Plato, Republic (English) (XML Header) [genre: prose] [word count] [Pl. Resp.].
<<Pl. Resp. 469a Pl. Resp. 470e (Greek) >>Pl. Resp. 472d

470bsaid I, “they ought to do neither, but confine themselves to taking away the annual harvest. Shall I tell you why?” “Do.” “In my opinion, just as we have the two terms, war and faction, so there are also two things, distinguished by two differentiae. [Note] The two things I mean are the friendly and kindred on the one hand and the alien and foreign on the other. Now the term employed for the hostility of the friendly is faction, and for that of the alien is war.” “What you say is in nothing beside the mark,” he replied. “Consider, then, 470cif this goes to the mark. I affirm that the Hellenic race is friendly to itself and akin, and foreign and alien to the barbarian.” “Rightly,” he said. “We shall then say that Greeks fight and wage war with barbarians, and barbarians with Greeks, and are enemies by nature, [Note] and that war is the fit name for this enmity and hatred. Greeks, however, we shall say, are still by nature the friends of Greeks when they act in this way, but that Greece is sick in that case and divided by faction, 470dand faction is the name we must give to that enmity.” “I will allow you that habit of speech,” he said. “Then observe,” said I, “that when anything of this sort occurs in faction, as the word is now used, and a state is divided against itself, if either party devastates the land and burns the houses of the other such factional strife is thought to be an accursed thing and neither party to be true patriots. Otherwise, they would never have endured thus to outrage their nurse and mother. [Note] But the moderate and reasonable thing is thought to be that the victors 470eshall take away the crops of the vanquished, but that their temper shall be that of men who expect to be reconciled and not always to wage war.” “That way of feeling,” he said, “is far less savage than the other.” “Well, then,” said I, “is not the city that you are founding to be a Greek city?” “It must be,” he said. “Will they then not be good and gentle?” “Indeed they will.” “And won't they be philhellenes, [Note] lovers of Greeks, and will they not regard all Greece as their own and not renounce their part in the holy places common to all Greeks ?” “Most certainly.” “Will they not then regard any difference with Greeks 471awho are their own people as a form of faction and refuse even to speak of it as war?” “Most certainly.” “And they will conduct their quarrels always looking forward to a reconciliation?” “By all means.” “They will correct them, then, for their own good, not chastising them with a view to their enslavement [Note] or their destruction, but acting as correctors, not as enemies.” “They will,” he said. “They will not, being Greeks, ravage Greek territory nor burn habitations, and they will not admit that in any city all the population are their enemies, men, women and children, but will say that only a few at any time are their foes, [Note] 471bthose, namely, who are to blame for the quarrel. And on all these considerations they will not be willing to lay waste the soil, since the majority are their friends, nor to destroy the houses, but will carry the conflict only to the point of compelling the guilty to do justice by the pressure of the suffering of the innocent.” “I,” he said, “agree that our citizens ought to deal with their Greek opponents on this wise, while treating barbarians as Greeks now treat Greeks.” “Shall we lay down this law also, then, 471cfor our guardians that they are not to lay waste the land or burn the houses?” “Let us so decree,” he said, “and assume that this and our preceding prescriptions are right.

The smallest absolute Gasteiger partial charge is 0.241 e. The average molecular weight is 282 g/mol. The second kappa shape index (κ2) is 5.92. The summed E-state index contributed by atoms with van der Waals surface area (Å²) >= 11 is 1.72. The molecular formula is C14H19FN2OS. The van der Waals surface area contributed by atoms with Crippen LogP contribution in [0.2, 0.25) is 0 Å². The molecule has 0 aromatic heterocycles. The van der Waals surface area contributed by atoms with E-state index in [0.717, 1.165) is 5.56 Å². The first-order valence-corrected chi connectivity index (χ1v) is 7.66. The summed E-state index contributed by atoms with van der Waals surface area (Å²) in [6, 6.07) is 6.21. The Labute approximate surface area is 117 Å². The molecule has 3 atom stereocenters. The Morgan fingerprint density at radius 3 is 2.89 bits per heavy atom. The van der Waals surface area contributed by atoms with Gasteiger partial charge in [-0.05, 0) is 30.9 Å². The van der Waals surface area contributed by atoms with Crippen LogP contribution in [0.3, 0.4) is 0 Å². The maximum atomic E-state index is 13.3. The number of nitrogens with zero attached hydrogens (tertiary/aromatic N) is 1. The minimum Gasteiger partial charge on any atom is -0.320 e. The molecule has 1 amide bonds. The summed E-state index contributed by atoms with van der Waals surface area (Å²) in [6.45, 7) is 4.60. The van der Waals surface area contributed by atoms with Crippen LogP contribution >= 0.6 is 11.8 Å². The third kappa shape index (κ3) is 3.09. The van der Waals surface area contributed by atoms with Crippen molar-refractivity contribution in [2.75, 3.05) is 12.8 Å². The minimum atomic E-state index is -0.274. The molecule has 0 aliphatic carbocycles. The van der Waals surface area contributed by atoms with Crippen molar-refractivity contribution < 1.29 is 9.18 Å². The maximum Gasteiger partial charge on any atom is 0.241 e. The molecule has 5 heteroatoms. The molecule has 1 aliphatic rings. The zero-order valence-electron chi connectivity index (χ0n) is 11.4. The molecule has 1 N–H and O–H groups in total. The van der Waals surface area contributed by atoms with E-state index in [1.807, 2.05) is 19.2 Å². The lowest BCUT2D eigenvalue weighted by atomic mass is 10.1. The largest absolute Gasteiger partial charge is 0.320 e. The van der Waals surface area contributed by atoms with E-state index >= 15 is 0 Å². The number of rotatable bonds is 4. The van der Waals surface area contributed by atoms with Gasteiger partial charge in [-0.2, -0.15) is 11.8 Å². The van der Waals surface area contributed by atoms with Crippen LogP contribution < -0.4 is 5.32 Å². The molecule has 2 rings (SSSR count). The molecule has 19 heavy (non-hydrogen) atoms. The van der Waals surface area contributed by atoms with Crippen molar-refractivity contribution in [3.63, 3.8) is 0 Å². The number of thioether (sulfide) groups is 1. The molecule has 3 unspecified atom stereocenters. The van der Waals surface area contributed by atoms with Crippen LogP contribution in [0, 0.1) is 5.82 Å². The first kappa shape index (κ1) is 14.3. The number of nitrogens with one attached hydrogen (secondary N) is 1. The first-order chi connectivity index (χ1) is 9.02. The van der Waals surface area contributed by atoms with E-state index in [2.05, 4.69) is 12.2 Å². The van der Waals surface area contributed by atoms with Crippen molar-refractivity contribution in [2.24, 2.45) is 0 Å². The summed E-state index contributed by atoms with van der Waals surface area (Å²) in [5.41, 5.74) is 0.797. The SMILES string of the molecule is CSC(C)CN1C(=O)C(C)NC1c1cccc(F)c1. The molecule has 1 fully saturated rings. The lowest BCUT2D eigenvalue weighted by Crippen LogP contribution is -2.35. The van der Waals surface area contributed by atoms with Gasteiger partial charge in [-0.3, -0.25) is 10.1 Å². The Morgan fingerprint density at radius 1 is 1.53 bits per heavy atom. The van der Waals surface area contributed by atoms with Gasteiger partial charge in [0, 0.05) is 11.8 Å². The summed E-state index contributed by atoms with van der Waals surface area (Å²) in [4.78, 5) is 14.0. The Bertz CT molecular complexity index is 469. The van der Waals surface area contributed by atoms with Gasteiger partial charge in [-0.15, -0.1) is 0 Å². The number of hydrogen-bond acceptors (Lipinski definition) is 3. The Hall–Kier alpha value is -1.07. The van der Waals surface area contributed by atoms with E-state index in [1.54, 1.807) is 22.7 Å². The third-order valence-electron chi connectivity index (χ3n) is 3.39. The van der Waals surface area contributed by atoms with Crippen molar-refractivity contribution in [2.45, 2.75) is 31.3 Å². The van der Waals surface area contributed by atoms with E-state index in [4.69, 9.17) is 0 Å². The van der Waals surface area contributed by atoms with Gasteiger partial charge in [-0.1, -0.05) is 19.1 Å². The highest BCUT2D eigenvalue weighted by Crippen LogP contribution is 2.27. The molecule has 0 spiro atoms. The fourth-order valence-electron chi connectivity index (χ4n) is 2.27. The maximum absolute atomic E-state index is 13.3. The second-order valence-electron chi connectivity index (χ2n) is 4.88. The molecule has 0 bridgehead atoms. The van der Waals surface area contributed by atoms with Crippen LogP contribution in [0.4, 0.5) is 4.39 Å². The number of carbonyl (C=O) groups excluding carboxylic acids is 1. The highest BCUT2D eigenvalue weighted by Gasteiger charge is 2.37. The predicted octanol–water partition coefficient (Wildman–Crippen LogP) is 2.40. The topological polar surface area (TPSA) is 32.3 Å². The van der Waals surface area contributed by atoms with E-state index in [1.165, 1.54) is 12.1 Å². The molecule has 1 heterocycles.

“But [Note] I fear, Socrates,that if you are allowed to go on in this fashion, you will never get to speak of the matter you put aside in order to say all this, namely, the possibility of such a polity coming into existence, and the way in which it could be brought to pass. I too am ready to admit that if it could be realized everything would be lovely [Note] for the state that had it, and I will add what you passed by, that they would also be 471dmost successful in war because they would be least likely to desert one another, knowing and addressing each other by the names of brothers, fathers, sons. And if the females should also join in their campaigns, whether in the ranks or marshalled behind to intimidate the enemy, [Note] or as reserves in case of need, I recognize that all this too would make them irresistible. And at home, also, I observe all the benefits that you omit to mention. But, taking it for granted that I concede 471ethese and countless other advantages, consequent on the realization of this polity, don't labor that point further; but let us at once proceed to try to convince ourselves of just this, that it is possible and how it is possible,



Plato, Republic (English) (XML Header) [genre: prose] [word count] [Pl. Resp.].
<<Pl. Resp. 469a Pl. Resp. 470e (Greek) >>Pl. Resp. 472d

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